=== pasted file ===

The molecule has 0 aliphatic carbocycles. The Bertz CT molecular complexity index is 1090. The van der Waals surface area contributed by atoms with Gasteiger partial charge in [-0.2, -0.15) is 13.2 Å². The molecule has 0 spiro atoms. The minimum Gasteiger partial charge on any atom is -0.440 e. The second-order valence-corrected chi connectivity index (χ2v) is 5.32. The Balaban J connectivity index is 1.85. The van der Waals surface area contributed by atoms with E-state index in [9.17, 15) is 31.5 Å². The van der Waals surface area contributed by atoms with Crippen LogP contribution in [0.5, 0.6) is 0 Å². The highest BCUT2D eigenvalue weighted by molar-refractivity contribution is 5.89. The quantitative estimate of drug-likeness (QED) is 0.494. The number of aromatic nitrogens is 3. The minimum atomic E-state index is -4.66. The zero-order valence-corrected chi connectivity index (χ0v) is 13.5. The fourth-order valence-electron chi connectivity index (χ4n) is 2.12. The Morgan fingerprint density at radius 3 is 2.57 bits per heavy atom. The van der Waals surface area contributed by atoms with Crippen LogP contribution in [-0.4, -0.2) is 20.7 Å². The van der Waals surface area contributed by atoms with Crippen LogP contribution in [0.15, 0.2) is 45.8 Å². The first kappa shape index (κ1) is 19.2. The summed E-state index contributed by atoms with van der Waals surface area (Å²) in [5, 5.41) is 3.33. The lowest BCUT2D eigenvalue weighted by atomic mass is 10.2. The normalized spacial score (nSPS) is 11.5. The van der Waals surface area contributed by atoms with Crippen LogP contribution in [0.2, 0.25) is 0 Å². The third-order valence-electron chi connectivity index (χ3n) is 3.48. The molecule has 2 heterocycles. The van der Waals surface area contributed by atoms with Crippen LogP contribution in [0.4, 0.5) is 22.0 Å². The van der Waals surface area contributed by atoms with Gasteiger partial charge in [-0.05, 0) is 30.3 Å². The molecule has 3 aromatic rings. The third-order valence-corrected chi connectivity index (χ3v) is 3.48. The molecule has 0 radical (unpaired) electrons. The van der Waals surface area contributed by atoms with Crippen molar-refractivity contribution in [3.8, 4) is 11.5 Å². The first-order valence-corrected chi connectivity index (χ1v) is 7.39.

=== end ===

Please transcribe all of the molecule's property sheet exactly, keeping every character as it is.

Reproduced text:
The molecule has 0 aliphatic carbocycles. The Bertz CT molecular complexity index is 1090. The van der Waals surface area contributed by atoms with Gasteiger partial charge in [-0.2, -0.15) is 13.2 Å². The molecule has 0 spiro atoms. The minimum Gasteiger partial charge on any atom is -0.440 e. The second-order valence-corrected chi connectivity index (χ2v) is 5.32. The Balaban J connectivity index is 1.85. The van der Waals surface area contributed by atoms with E-state index in [9.17, 15) is 31.5 Å². The van der Waals surface area contributed by atoms with Crippen LogP contribution in [0.5, 0.6) is 0 Å². The highest BCUT2D eigenvalue weighted by molar-refractivity contribution is 5.89. The quantitative estimate of drug-likeness (QED) is 0.494. The number of aromatic nitrogens is 3. The minimum atomic E-state index is -4.66. The zero-order valence-corrected chi connectivity index (χ0v) is 13.5. The fourth-order valence-electron chi connectivity index (χ4n) is 2.12. The Morgan fingerprint density at radius 3 is 2.57 bits per heavy atom. The van der Waals surface area contributed by atoms with Crippen LogP contribution in [-0.4, -0.2) is 20.7 Å². The van der Waals surface area contributed by atoms with Crippen LogP contribution in [0.15, 0.2) is 45.8 Å². The first kappa shape index (κ1) is 19.2. The summed E-state index contributed by atoms with van der Waals surface area (Å²) in [5, 5.41) is 3.33. The lowest BCUT2D eigenvalue weighted by atomic mass is 10.2. The normalized spacial score (nSPS) is 11.5. The van der Waals surface area contributed by atoms with Crippen LogP contribution in [0.2, 0.25) is 0 Å². The third-order valence-electron chi connectivity index (χ3n) is 3.48. The molecule has 2 heterocycles. The van der Waals surface area contributed by atoms with Crippen LogP contribution in [0.4, 0.5) is 22.0 Å². The van der Waals surface area contributed by atoms with Gasteiger partial charge in [-0.05, 0) is 30.3 Å². The molecule has 3 aromatic rings. The third-order valence-corrected chi connectivity index (χ3v) is 3.48. The molecule has 0 radical (unpaired) electrons. The van der Waals surface area contributed by atoms with Crippen molar-refractivity contribution in [3.8, 4) is 11.5 Å². The first-order valence-corrected chi connectivity index (χ1v) is 7.39.